Rights and freedoms

Ethics in the context of disability

Ethics in the context of disability

Professor in the Faculty of Medicine
Founding Director of the Faculty of Law's Centre for Medicine,
Ethics and Law at McGill University

What is ethics?

In everyday language ethics can be described as trying not to do the wrong thing in the sense of harming people, first do no harm, and, then, wherever possible, doing the right thing in the sense of benefiting people. 

Ethics is about values, especially shared values, in particular those we adopt as our basic societal values - they are sometimes called norms.  The nature of a value is not easy to define.   The Oxford English Dictionary defines it within the context of ethics as: "That which is worthy of esteem for its own sake; that which has intrinsic worth".  Another way to describe values might be as "ethical organising principles" - they are principles that we can use to guide us in deciding what is ethical and what is not.  For instance, a belief that it is wrong to discriminate against people on the basis of physical or menta...

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Life Sciences or Death Sciences

Professor in the Faculty of Medicine
Founding Director of the Faculty of Law's Centre for Medicine,
Ethics and Law at McGill University

Tipping the Balance towards Life with Ethics, Codes, and Laws

The search for ethics to govern the life sciences and the threats to public health their misuse could entail, both nationally and internationally, is part of a complex ongoing process which is forcing us to confront diverse and sometimes strongly conflicting viewpoints.

To successfully reduce the threat of bioterrorism and biowarfare, and to protect public health, especially on a global level, we all will need to engage across boundaries that have separated us in the past. Only by doing so can we seek to ensure that the promise of our unparalleled discoveries of new knowledge in the life sciences is fulfilled and it's potential for unprecedented harm averted.
Certainly, no one measure will be sufficient to ensure that science is not misused, or public health put at risk, or people's...

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Thinking ethics: doing ethics

Professor in the Faculty of Medicine
Founding Director of the Faculty of Law's Centre for Medicine,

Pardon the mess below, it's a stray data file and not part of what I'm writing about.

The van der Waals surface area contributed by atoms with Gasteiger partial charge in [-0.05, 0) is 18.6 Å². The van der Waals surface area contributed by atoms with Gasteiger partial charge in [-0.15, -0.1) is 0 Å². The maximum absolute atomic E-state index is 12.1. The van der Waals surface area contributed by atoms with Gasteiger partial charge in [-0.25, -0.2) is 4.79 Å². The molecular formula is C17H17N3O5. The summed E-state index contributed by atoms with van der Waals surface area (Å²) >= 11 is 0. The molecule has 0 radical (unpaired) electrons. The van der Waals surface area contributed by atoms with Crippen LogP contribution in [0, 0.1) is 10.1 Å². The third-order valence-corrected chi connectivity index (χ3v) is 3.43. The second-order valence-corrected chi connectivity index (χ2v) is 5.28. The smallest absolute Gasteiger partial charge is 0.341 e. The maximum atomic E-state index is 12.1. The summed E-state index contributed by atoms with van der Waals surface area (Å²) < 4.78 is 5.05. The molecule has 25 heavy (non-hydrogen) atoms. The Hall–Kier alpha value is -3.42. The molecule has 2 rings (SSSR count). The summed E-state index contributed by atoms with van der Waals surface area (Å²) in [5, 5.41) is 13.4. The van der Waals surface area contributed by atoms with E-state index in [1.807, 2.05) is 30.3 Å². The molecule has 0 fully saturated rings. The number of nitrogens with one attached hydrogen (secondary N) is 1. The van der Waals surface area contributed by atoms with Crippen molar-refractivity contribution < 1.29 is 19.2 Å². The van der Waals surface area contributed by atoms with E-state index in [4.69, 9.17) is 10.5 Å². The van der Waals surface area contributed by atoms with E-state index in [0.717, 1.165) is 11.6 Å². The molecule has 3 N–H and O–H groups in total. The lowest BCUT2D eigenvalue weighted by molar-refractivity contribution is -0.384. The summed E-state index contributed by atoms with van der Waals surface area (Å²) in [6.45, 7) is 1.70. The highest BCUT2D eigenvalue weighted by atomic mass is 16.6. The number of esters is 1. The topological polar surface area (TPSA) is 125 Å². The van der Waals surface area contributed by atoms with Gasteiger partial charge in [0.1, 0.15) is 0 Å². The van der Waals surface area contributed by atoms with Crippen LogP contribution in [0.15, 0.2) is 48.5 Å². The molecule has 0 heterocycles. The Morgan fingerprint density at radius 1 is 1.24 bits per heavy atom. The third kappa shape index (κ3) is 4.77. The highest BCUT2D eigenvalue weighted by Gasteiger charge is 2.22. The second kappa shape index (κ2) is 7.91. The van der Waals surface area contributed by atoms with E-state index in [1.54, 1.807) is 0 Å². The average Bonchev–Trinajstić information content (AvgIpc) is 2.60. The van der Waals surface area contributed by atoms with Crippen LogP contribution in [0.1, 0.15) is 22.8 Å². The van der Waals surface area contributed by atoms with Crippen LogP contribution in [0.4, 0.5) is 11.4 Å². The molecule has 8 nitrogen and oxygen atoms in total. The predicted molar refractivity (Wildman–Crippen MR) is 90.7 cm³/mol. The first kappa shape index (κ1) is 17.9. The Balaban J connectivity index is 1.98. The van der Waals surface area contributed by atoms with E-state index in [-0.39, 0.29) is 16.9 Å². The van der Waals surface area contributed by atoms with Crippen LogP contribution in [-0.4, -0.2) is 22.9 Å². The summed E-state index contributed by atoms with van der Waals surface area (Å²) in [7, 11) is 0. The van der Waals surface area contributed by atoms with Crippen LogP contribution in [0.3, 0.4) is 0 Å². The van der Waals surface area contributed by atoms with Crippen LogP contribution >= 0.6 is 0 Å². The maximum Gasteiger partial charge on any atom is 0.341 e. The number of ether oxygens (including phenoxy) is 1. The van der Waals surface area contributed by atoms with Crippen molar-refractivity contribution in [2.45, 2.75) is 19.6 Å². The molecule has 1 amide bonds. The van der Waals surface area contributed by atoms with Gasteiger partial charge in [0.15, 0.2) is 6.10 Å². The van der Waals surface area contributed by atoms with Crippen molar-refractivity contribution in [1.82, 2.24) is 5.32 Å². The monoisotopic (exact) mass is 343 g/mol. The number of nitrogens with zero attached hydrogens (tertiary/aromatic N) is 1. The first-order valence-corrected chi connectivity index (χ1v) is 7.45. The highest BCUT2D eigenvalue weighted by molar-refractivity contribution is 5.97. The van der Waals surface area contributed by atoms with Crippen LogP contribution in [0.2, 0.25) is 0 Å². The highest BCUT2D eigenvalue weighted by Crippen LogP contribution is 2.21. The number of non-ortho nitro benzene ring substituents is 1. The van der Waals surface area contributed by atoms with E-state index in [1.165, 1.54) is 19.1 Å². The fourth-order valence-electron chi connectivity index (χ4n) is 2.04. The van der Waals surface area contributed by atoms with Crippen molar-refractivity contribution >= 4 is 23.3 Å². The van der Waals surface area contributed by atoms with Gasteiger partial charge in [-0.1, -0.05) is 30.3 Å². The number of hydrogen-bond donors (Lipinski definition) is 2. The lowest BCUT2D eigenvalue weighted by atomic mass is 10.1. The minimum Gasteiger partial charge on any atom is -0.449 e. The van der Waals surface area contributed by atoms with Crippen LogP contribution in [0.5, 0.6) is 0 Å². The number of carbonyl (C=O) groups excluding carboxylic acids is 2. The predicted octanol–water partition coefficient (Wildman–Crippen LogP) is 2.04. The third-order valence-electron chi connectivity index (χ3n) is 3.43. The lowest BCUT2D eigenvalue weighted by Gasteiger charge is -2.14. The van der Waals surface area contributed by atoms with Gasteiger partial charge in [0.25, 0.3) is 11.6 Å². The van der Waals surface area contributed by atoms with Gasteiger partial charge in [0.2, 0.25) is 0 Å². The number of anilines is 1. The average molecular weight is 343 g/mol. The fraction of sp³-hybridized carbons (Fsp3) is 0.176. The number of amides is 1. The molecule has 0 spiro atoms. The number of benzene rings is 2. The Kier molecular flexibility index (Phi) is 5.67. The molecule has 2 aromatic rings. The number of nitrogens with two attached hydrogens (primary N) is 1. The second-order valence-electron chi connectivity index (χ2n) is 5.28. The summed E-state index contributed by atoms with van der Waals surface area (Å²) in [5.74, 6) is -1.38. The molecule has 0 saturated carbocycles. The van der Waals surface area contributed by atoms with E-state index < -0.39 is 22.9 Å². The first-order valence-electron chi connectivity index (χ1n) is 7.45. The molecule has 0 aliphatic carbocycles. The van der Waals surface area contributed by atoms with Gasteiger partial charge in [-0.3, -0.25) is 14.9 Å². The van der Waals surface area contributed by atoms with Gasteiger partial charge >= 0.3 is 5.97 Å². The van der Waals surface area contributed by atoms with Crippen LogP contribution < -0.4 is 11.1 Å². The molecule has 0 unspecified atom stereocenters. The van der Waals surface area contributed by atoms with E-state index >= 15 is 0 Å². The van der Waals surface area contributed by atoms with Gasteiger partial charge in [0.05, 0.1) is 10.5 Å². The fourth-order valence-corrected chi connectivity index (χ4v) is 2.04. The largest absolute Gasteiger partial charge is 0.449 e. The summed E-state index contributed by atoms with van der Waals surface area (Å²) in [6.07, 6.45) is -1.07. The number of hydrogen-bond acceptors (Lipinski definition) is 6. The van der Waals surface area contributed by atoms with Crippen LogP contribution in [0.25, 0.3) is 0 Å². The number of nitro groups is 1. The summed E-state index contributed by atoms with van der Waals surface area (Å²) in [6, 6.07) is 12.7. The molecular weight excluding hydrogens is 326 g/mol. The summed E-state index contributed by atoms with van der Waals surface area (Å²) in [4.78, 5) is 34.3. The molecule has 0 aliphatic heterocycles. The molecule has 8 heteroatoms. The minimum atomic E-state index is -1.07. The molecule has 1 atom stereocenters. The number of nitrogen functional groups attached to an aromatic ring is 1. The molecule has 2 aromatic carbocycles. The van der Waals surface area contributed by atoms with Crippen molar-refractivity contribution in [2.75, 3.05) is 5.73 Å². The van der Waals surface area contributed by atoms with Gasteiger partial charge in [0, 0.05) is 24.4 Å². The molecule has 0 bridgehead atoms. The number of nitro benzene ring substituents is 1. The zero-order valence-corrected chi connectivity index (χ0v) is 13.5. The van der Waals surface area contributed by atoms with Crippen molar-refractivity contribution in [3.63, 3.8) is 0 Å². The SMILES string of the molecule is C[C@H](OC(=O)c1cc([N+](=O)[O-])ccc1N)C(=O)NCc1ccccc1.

Ethics and Law at McGill University

Contemporary debates around the ethics of the new technoscience are the crucible in which some of our most important shared values as a society will be forged. We have always formed those values around the two great events in each human life, birth and death. The new science has the potential to radically change both those events. Whether it will and to what extent depends on our decisions about the ethics that should govern it.   

That we would disagree on at least some of the answers to the ethics issues posed by the new science is to be expected. But rather than bemoan our disagreements, we should welcome them, because they signal that we are engaging in "ethics talk". That talk requires a broadly based, public conversation on the ethics that should govern scientific and technological innovation and the unprecedented powers over life it has gi...

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Ethics: a weapon to counter bioterrorism

Professor in the Faculty of Medicine
Founding Director of the Faculty of Law's Centre for Medicine,
Ethics and Law at McGill University

Advances in the life sciences, especially in molecular biology and informatics, and the potential for misuse of scientific research (the "dual-use" dilemma) raise the possibility that an act of terrorism could involve biological agents. International consensus is crucial on the steps needed to reduce this grave threat to humanity. One such step is to ensure that all people and institutions involved in science are aware of their ethical obligations.

An important way to promote the necessary international consensus and to raise the necessary awareness is through adoption of a code of ethics to govern research in the life sciences. It is with this thought that we set out to capture the critical elements that a code of ethics for the life sciences should include--one that we believe can help prevent the life sciences from becoming the death...

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Medicine Without Limits: Limiting Medicine Ethically

Professor in the Faculty of Medicine
Founding Director of the Faculty of Law's Centre for Medicine,
Ethics and Law at McGill University

Which principles, concepts, approaches and ideas might help us to act ethically when we face tough decisions as institutions or governments as to what health care will and will not be provided? In exploring the ethics of limiting health care, as in many areas of ethics, we often focus on dramatic individual cases.

Canada is typical in this regard. Front-page stories involving the lack of access to health care are reported in the Canadian press every day. In one story, a forty-five-year-old man with end-stage cystic fibrosis was called into hospital for a lung transplant, but no intensive care unit (ICU) bed could be found for him. The surgeon could not proceed because the patient could not be cared for post-operatively. The lungs available for transplantation to this desperately ill man were wasted. He could well die before other matching organs...

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